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  • So Where Are The Jobs Going?

    Posted on May 12th, 2009 Michael 9 comments

    The other morning I was watching MSNBC when a very disturbing graphic flashed onto the screen. The graphic was about domestic production percentages at GM. It seems that GM intends to shift some production of vehicles, which are intended for the domestic market, to low labor cost countries. A quick search online produced a great deal of information about this issue. One particular search result was a Washington Post article, Under Restructuring, GM To Build More Cars Overseas, which is a fair discussion of the issue. Even so, the shifting of production just does not sit well with me since the GM bailout was to save American jobs.

    As a business, I could understand why a company would want to reduce costs. Why pay a U.S. autoworker $54 an hour, with benefits, when you can pay a South Korean worker $22 an hour, or a Mexican worker $10 an hour, or even a Chinese worker $3 an hour. Businesses need to remain competitive and to a consumer saving several thousand dollars might just be too attractive to pass up.

    The fact that bothers me the most about the movement of production is that the rate change of foreign production increases at an alarming rate. GM expects that in 2010, the percentage of domestic production (U.S. and Canada) is 83.3%. In 2011, that percentage drops to 83.1%. This is only a .2% change, which is not so bad, but that rate of change jumps to 1.1% between 2011 and 2012. The rate then increases to 2.5% for 2012 to 2013 with a further increase to 3.0% for the 2013 to 2014 period. This means that the overall change in (U.S. and Canada) production goes from 83.3% in 2010 to 76.5% in 2014.

    GM does indicate that although the percentage of U.S. sales of cars that are built in the U.S. will drop from 67% currently to about 61% in 2012 it will rebound to 66 percent by 2014. The difference between the two sets of numbers comes from a 23% reduction of production in Canada.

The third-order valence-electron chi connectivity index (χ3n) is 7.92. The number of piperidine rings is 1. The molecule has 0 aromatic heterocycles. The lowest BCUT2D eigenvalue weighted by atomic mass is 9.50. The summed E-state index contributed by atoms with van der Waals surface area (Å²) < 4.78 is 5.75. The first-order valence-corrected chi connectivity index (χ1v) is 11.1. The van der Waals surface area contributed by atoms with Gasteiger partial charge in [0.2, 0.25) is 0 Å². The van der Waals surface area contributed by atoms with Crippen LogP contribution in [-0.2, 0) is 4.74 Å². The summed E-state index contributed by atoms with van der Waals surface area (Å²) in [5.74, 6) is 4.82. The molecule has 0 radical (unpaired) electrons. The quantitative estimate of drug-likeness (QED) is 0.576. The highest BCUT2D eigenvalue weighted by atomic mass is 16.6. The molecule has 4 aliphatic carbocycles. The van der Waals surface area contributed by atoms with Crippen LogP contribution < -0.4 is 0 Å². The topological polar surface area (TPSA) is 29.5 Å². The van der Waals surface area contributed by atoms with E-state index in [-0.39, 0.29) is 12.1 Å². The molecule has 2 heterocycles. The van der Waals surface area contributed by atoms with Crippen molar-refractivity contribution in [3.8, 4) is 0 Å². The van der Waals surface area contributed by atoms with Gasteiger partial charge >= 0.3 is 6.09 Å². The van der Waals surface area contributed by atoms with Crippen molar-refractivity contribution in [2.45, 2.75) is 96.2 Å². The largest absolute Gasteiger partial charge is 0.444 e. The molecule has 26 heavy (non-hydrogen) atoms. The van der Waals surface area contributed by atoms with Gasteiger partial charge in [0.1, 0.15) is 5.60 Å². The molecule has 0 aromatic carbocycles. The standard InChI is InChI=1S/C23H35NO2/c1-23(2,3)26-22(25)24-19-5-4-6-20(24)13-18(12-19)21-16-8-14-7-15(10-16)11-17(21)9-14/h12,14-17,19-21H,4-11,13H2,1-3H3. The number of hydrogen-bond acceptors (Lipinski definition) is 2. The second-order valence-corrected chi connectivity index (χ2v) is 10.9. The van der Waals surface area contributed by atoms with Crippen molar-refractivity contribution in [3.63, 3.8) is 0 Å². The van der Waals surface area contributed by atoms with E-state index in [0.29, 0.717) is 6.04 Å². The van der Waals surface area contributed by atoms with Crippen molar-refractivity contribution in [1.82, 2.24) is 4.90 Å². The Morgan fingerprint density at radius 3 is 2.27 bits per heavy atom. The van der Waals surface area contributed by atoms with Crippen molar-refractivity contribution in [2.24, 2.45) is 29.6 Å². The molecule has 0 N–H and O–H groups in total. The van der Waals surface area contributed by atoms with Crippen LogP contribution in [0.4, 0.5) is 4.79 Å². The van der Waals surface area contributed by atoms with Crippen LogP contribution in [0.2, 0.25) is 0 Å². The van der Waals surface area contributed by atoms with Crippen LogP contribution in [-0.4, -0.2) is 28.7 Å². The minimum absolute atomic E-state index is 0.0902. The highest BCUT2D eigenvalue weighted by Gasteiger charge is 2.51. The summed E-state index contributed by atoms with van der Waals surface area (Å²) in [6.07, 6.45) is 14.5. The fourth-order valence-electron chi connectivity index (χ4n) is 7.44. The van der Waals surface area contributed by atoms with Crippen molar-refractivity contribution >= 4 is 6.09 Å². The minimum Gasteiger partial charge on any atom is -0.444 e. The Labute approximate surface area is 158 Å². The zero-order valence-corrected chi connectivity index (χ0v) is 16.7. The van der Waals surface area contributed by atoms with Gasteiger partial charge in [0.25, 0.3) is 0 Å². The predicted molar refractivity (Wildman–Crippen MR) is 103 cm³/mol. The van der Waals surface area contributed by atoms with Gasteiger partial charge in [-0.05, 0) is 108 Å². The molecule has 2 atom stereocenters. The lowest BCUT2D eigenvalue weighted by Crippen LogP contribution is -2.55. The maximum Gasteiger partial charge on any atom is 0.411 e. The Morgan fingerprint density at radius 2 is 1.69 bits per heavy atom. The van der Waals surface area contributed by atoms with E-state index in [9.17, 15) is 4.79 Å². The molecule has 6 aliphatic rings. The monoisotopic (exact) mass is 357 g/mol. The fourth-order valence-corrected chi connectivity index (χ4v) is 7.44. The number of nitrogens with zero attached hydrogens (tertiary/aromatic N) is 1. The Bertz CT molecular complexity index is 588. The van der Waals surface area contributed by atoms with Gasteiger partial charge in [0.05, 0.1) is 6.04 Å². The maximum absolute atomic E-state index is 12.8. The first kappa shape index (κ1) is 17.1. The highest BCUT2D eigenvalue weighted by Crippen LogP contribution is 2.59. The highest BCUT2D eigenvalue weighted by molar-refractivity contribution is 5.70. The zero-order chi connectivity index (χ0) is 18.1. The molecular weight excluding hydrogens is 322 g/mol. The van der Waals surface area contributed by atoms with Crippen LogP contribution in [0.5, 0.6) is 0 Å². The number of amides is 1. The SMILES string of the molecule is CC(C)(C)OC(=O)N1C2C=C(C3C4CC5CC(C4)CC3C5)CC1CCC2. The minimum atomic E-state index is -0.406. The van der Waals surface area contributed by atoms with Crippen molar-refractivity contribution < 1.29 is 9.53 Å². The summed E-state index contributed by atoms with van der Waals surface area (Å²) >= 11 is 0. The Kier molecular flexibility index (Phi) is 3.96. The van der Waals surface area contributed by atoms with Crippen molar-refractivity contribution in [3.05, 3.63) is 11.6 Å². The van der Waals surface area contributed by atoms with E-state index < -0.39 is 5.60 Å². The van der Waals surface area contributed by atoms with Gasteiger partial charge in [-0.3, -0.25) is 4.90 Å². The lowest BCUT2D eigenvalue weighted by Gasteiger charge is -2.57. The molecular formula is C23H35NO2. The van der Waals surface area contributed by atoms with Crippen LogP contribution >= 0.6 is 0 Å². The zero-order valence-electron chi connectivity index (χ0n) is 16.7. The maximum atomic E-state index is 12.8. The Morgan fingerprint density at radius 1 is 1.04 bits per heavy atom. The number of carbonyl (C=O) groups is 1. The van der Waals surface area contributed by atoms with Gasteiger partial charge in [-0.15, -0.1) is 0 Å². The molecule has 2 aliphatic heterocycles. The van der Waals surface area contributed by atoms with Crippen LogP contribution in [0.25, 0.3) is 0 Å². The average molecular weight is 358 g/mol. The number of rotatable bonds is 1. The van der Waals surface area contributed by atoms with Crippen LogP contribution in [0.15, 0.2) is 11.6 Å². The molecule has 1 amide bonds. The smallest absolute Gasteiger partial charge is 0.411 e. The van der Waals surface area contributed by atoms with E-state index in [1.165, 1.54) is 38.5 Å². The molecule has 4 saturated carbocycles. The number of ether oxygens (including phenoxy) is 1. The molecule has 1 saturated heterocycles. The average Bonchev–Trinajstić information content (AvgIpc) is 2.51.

I am not sure what will happen in 2015. Does GM intend to stop shifting manufacturing overseas after 2014? Will they continue to shift production from Canada to the U.S.? For every 1% of U.S production moved overseas, GM would have to shift approximately 3.4% of the Canadian production to the U.S. to keep the U.S. production percentage at 66%. At some point it will not be practical to shift production from Canada to the U.S. in order to compensate for the production shift overseas. What will happen then?

    Many things can, and will, affect what will eventually happen. The UAW might make significant concessions in contract negotiations. Healthcare reform could be enacted that reduces the overall benefit package cost of U.S. workers. The Canadian government might get involved with incentives to keep production in Canada.

    The shifting of production just makes it more important for people to truly understand where vehicles are manufactured. Just because a vehicle was manufacture in the U.S. this year there is a chance that it will not be next year. This is even truer for Canada.

  • Another Rant About GM

    Posted on April 23rd, 2009 Michael 2 comments

    In a previous post I blasted Rick Wagoner concerning how he ran GM. Mr. Wagoner ran GM into the ground, in part, by focusing on SUVs in the American market. So I was taken by surprise yesterday when I come across an article on the New York Times website,, that documents how well GM is doing in China’s automobile market by focusing on fuel efficient vehicles. Was I wrong about Mr. Wagoner? Did this article change anything?

    After I ruminated on this a bit, I realized that I was incorrect in my assessment. I now think GMs management was even worse then I originally thought. In the first post, I just assumed that Mr. Wagoner, and the rest of GMs management were totally ignorant of the problem. Now I know that on some corporate level GM management saw the problem coming and ignored it.

    In addressing the eventual shift in the US market, I am not implying that GM could take the vehicles intended for the Chinese market and sell them in the US. I understand that vehicles built to China’s automobile standards will not meet US emissions and safety standard. Furthermore, I realize that it is not easy, or practical, to take a vehicle designed for China and add a few things so it will be good for the US market. It is just that I would have expected GM to see what was going on in the Chinese market and apply it to the US market.

    Yes, I know that the US market was buying SUVs and that GM was filling that market need. Yes, I know that the current financial meltdown exacerbated the problem. Yet other automobile companies are weathering the same set of problems better then GM. GM management did not prepare the company for the eventual change in the market. GM management knew the problem was coming, but decided to risk the company and keep cost down to maximize the profits, and their bonuses. Instead of making sure they had a viable solution, they hoped that the problem would never come, or at least not on their watch.